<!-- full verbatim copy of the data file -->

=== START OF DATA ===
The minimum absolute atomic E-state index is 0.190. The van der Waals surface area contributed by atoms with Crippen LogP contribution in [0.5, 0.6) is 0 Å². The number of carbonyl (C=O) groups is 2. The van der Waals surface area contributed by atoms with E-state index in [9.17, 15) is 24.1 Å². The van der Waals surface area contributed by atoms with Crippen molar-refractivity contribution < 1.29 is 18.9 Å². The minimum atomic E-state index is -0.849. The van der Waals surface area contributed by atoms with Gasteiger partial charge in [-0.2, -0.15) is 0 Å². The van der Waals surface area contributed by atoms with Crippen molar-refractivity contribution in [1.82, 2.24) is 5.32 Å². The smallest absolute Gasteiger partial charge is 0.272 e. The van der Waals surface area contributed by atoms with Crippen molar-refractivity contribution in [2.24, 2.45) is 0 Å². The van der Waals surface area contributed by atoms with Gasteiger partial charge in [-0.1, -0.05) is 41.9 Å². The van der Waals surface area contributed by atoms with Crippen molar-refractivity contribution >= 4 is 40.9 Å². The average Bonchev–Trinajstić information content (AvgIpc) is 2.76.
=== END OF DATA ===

The minimum absolute atomic E-state index is 0.190. The van der Waals surface area contributed by atoms with Crippen LogP contribution in [0.5, 0.6) is 0 Å². The number of carbonyl (C=O) groups is 2. The van der Waals surface area contributed by atoms with E-state index in [9.17, 15) is 24.1 Å². The van der Waals surface area contributed by atoms with Crippen molar-refractivity contribution < 1.29 is 18.9 Å². The minimum atomic E-state index is -0.849. The van der Waals surface area contributed by atoms with Gasteiger partial charge in [-0.2, -0.15) is 0 Å². The van der Waals surface area contributed by atoms with Crippen molar-refractivity contribution in [1.82, 2.24) is 5.32 Å². The smallest absolute Gasteiger partial charge is 0.272 e. The van der Waals surface area contributed by atoms with Crippen molar-refractivity contribution in [2.24, 2.45) is 0 Å². The van der Waals surface area contributed by atoms with Gasteiger partial charge in [-0.1, -0.05) is 41.9 Å². The van der Waals surface area contributed by atoms with Crippen molar-refractivity contribution >= 4 is 40.9 Å². The average Bonchev–Trinajstić information content (AvgIpc) is 2.76.